Thanks to advances in nutrition and veterinary medicine plus the advantages to health when living full-time indoors, domestic cats nowadays are living longer. There are probably more elderly cats today than there were in the past. VCA Hospitals say “The population of senior and geriatric cats is increasing”. Therefore, there are more older cats with osteoarthritis, but it appears that this condition, although extremely common in older cats, is seriously under-diagnosed (Dr Fogle in Complete Cat Care).
This places an onus, I believe, on the cat caregiver to be observant. You should be able to see changes in behaviour which indicate arthritis although it is easier to spot joint discomfort in dogs than in cats. Dogs tend to limp if they have arthritis whereas cats tend to hide their discomfort.
When domestic cats have joints that hurt because of this disease they often reduce physical activity and become more passive which effectively hides the problem. However, an observant cat caregiver can pick up the symptoms as indicated in the Infographic.
The Infographic also touches on some homecare treatments and caregiving methods to make life more comfortable for an arthritic cat. I would certainly suggest talking to your veterinarian about this and perhaps doing more research online but I hope this page helps.
I would like to expand on the medication and diet for an arthritic cat. Good quality nutritional joint supplements are nowadays specifically formulated for cats. They normally contain essential fatty acids (EFAs) which reduce inflammation. They also contain natural glucosamine and chondroitin which helps to improve cartilage quality. The antioxidants in these medications help to reduce free radical damage.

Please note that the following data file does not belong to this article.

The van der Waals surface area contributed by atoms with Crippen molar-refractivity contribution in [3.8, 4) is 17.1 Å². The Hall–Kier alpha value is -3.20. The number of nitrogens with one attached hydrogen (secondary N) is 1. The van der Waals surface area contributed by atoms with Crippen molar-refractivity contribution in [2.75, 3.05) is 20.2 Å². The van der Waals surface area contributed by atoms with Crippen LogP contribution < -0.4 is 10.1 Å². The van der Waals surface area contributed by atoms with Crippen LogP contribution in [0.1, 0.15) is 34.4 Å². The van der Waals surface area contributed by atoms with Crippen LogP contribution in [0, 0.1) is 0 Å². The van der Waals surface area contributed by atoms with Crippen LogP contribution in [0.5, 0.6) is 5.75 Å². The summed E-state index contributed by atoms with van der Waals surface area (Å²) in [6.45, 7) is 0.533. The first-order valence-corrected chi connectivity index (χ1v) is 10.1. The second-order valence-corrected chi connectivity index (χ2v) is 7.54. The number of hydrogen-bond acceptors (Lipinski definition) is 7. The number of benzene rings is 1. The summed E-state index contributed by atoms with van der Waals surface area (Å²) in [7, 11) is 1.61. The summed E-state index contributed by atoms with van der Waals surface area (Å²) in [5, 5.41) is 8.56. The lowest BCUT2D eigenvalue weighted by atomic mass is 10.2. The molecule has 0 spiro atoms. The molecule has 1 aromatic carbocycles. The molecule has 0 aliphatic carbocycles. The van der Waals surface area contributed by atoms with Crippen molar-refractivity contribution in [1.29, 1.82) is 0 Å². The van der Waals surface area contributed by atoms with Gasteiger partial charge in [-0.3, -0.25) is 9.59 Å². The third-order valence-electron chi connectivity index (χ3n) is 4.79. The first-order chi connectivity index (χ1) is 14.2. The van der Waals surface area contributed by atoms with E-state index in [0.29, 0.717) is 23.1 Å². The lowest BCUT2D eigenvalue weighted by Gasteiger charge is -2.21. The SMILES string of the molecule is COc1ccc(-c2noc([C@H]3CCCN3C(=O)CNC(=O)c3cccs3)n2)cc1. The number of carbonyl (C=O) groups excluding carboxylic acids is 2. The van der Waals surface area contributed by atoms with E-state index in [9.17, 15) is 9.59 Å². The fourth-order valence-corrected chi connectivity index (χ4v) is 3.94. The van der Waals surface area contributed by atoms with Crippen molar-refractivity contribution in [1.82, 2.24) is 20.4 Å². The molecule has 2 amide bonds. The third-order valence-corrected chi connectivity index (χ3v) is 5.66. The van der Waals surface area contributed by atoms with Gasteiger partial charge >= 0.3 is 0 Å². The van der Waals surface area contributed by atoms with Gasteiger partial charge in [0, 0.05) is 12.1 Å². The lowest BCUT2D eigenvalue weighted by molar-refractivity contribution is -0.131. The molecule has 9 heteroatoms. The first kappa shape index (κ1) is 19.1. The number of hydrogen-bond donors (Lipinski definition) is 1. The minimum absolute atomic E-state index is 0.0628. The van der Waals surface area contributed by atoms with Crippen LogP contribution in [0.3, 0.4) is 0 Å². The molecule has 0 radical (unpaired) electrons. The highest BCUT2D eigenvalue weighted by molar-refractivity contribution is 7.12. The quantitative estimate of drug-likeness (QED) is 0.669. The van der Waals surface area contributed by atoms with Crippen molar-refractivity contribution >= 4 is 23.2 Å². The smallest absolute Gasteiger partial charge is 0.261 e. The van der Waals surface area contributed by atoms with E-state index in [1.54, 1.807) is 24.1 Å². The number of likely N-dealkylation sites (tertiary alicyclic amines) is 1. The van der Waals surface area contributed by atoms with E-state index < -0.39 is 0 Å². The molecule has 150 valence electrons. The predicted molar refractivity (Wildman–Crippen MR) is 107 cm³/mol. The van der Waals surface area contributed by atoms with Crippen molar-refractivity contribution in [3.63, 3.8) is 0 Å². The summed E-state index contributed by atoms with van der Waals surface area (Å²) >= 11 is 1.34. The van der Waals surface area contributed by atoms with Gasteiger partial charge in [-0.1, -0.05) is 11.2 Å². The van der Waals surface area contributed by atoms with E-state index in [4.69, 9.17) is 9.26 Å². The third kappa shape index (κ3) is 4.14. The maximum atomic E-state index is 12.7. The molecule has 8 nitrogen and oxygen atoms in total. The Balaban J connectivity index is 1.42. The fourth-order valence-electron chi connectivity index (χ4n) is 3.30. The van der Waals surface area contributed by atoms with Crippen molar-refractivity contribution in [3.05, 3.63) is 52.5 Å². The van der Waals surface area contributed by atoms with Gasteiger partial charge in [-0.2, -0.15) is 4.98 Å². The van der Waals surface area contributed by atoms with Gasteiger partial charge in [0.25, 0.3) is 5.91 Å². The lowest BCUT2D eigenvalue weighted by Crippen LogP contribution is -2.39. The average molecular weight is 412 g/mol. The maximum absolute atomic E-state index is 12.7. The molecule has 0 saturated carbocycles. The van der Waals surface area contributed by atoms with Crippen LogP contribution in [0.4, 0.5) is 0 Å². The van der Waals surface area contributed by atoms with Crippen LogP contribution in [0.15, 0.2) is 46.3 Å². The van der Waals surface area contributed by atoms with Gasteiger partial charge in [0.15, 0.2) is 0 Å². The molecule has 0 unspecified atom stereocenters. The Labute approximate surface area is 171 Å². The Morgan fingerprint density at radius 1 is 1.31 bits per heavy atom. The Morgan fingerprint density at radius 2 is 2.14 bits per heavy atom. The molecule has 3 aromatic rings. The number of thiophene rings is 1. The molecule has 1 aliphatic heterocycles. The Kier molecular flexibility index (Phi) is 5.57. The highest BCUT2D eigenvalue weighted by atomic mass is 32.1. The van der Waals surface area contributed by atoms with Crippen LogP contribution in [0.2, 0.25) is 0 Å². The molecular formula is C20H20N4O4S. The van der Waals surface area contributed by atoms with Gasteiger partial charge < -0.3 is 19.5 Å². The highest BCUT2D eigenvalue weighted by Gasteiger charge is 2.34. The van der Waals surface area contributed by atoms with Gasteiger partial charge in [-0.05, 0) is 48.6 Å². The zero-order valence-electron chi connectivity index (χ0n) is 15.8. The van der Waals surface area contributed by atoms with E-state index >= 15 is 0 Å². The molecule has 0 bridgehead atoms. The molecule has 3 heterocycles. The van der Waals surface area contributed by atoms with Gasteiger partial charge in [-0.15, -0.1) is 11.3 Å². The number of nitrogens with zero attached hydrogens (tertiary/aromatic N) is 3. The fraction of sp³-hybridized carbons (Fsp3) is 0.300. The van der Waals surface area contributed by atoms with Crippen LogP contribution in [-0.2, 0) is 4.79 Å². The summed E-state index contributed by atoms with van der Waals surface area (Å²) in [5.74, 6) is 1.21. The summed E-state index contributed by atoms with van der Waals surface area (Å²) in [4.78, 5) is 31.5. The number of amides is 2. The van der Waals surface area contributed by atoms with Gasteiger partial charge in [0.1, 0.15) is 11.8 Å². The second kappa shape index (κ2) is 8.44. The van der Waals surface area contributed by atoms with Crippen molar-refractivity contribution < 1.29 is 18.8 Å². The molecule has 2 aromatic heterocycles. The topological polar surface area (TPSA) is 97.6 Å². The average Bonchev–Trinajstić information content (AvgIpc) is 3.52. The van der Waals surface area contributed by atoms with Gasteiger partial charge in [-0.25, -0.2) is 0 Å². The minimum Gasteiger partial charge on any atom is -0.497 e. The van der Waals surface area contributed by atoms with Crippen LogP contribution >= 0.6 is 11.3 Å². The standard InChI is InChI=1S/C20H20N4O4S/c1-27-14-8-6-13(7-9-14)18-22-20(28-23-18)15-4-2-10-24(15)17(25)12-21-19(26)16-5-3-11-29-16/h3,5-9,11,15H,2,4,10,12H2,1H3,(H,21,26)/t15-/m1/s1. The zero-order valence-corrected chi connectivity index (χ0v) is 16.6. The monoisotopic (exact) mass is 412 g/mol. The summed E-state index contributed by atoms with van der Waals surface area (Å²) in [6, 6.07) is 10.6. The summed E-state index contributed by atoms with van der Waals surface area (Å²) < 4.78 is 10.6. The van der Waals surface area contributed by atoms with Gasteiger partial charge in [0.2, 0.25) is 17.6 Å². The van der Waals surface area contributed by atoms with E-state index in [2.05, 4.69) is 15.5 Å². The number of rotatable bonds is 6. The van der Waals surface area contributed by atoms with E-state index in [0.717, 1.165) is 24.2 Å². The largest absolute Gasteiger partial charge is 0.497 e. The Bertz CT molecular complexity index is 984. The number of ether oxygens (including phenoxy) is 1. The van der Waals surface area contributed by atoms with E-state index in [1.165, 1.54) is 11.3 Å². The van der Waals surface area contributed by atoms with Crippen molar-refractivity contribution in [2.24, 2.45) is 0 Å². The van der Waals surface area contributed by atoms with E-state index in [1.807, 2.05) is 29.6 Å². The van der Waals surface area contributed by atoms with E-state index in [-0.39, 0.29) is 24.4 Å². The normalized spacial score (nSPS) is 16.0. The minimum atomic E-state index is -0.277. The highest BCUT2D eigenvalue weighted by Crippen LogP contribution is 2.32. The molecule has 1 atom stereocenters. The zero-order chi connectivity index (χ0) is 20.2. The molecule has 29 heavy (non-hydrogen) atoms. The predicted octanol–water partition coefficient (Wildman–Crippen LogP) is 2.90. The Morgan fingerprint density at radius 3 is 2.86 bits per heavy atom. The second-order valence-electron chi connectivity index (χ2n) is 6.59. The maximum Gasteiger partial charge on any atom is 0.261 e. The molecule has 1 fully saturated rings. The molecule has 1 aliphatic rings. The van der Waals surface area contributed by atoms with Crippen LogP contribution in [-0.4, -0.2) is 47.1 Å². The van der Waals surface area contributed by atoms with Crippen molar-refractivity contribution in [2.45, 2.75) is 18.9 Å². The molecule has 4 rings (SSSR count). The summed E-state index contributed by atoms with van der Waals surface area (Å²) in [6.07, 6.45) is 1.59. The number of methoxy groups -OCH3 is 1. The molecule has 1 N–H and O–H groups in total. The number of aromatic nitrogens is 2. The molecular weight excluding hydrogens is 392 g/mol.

Although there’s not been a study to the best of my knowledge on the value of joint nutrients in cats, they’ve been shown to be effective in people, horses and dogs therefore I think we can make a presumption that they are beneficial to cats.
They may assist a cat in early or mild osteoarthritis but are less effective when joint disease is more advanced.
A problem with elderly cats suffering from arthritis is that they probably also have other diseases such as kidney disease or thyroid problems.
Dr. Bruce Fogle, a high-profile vet and author in the UK, recommends the non-steroid anti-inflammatory drug meloxicam (this may be branded under a different name in the USA and other countries). He says that it is very effective for reducing pain, but it must be used with caution. It should be avoided when there are additional problems such as dehydration, liver problems, kidney problems, diarrhoea, low blood pressure and dehydration.
Quite a lot has been said about the painkiller Metacam online but in my experience, it can cause kidney disease. I would use this with great caution and dog vet advice. But I will listen to advice from people who know more than I do on the topic of painkillers for cats (please comment).
Cats given meloxicam should be switched to wet foods and the caregiver might consider providing an attractive water fountain to increase water consumption which is useful for all older cats and especially those on meloxicam.
Another form of treatment which may assist is the alternative medical treatment of acupuncture. Note: Complete Cat Care is one of the best books on domestic cat caregiving I have read. Highly recommended. Please consider buying it.
Below are some more pages on arthritis.